Cian O’Neill has so far done everything asked of him since he finally took the reins in his native county.
Is a trophy now top of that to-do list? He isn’t so sure.
O’Neill will lead Kildare out at Croke Park for the first time this evening in the Allianz National Football League Division 3 final against Clare.
Everything about O’Neill’s philosophy makes him a one-game-at-a-time man, but out of necessity, his thoughts are already drifting to his next trip to HQ, the Leinster championship opener against Wexford on May 21.
“It’s an interesting one, from a coaching and management point of view,” he reflects.
“Of course, you want to win a league title. Any time there is silverware, especially national silverware, up for grabs you want to take that but it’s also four weeks out from championship. It wouldn’t be a clever thing to say that we are switching into championship mode after the league final if you have only four weeks.
“It would be different in Munster where you have an eight or nine-week gap. From a training perspective and from what we are doing with the players, it’s very much championship focus now. We’ll treat that league final with all the respect it deserves but we’ll be training hard right up to it and through it,” he added.
Kildare will go into the final buoyed by a league campaign that saw them win six of their seven games and on a wave of positivity that has been generated by their new manager.
O’Neill learned his trade working in the background with the likes of the Tipperary hurlers and Mayo footballers and most recently, under Eamon Fitzmaurice at Kerry.
However, when his county came calling last October, O’Neill swapped life working with some of the best players in the country to deliver Kildare back to Division 2.
In terms of where they were playing their league football, O’Neill joined Kildare at their lowest ebb for some time after two successive relegations under Jason Ryan. But he also inherited a talented squad that was expected to bounce back straight away.
That brought about its own challenges for a manager in his first job but if he felt under pressure, he didn’t show it.
“Personally, I didn’t view it as pressure, it was more the challenge of it,” said O’Neill.
“I’m very process driven in everything I do, and coaching is no different. We honestly took it one game at a time and I think that was reflected in our team selection. The fact that we picked a different team for each game meant that we treated it as a standalone fixture. We set targets for the players within that match as opposed to points on the table. You might view that as a risky strategy, I felt it was the appropriate strategy and I think it worked out.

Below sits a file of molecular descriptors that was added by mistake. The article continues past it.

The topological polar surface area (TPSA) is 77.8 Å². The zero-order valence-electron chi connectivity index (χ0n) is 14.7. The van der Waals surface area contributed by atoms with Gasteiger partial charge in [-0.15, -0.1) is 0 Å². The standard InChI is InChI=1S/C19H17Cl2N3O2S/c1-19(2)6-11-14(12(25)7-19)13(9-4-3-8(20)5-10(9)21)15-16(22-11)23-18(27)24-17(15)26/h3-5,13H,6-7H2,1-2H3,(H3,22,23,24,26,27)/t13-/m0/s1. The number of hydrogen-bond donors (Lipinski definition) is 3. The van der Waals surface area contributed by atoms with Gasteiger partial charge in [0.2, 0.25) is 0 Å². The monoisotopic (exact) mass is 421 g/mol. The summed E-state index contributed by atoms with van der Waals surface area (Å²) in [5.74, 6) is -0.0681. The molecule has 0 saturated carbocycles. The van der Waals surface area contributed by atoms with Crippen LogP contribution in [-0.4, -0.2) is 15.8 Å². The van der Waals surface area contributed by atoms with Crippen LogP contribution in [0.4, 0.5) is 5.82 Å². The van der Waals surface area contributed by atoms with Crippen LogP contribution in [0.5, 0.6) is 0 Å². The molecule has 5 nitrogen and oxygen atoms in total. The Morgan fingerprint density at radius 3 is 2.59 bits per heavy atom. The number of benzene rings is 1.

“We got promotion, we got players on the pitch, so we are all happy.”
Getting players out on the pitch is something that particularly pleased O’Neill. He was able to marry giving players game-time and the opportunity to impress with winning enough games to secure promotion.
“I think we need to look back and view the league as a success in terms of the objectives that we set for ourselves. Promotion was a key target. It wasn’t a burden or a pressure that we wanted to put on the players, nevertheless, we were in a division that we felt we shouldn’t be and it was great to come out after the seven matches knowing that we are promoted to Division 2 for next year. Without looking too far ahead, that’s exciting for the guys.
“The second priority was to really get a lot of football into a lot of players. We used 34 players across the league campaign, that was a positive thing. In many cases, guys that were given a chance stood up and took that chance. There’s a lot of positivity there, the mood in the camp is good and we are looking forward to Saturday,” said O’Neill.
Some of those players who have caught the eye have come from the under-21 team which was beaten in a thrilling Leinster final against Dublin.
O’Neill worked in tandem in with the U21 manager Bryan Murphy, who is a selector with the senior team, and allowed the likes of Neil Flynn and Ryan Houlihan concentrate solely on their underage duty after featuring in the opening two rounds of the league.
Flynn scored 10 points in that provincial final, after scoring 11 in the previous final, and is set to make his Croke Park debut in a Kildare senior jersey at corner-forward. Kevin Feely is another one set to play his first game at Croke Park. The former professional soccer player nailed down a place in midfield during the league phase but is named at full forward for the final. O’Neill feels the benefits of some of his more inexperienced players getting a chance to run out on the hallowed turf will be seen later in the year.
“I think you can never play in Croke Park enough, nor can you get the experience of playing there enough. It is different, in many ways. The stadium effect, a full Croke Park is very different to an empty Croke Park, players need to learn that too. Obviously, the further you go in the competition, the more crowds are attending matches so they need to be able to distinguish between that and perform independent of that. The pitch surface, people wouldn’t know this unless they’ve been on the pitch and played on it, it’s unlike any other pitch in the country. The more you are there, the more players get used to it. It won’t be a dress rehearsal for championship but it will be a great opportunity for players to get out and express themselves,” he said.
Mark Donnellan, Peter Kelly, David Hyland, Ollie Lyons, Ryan Houlihan, Fergal Conway, Ciaran Fitzpatrick, Paul Cribbin, Tommy Moolick, Adam Tyrrell, Niall Kelly, Eoghan O’Flaherty, Alan Smith, Kevin Feely, Neil Flynn.
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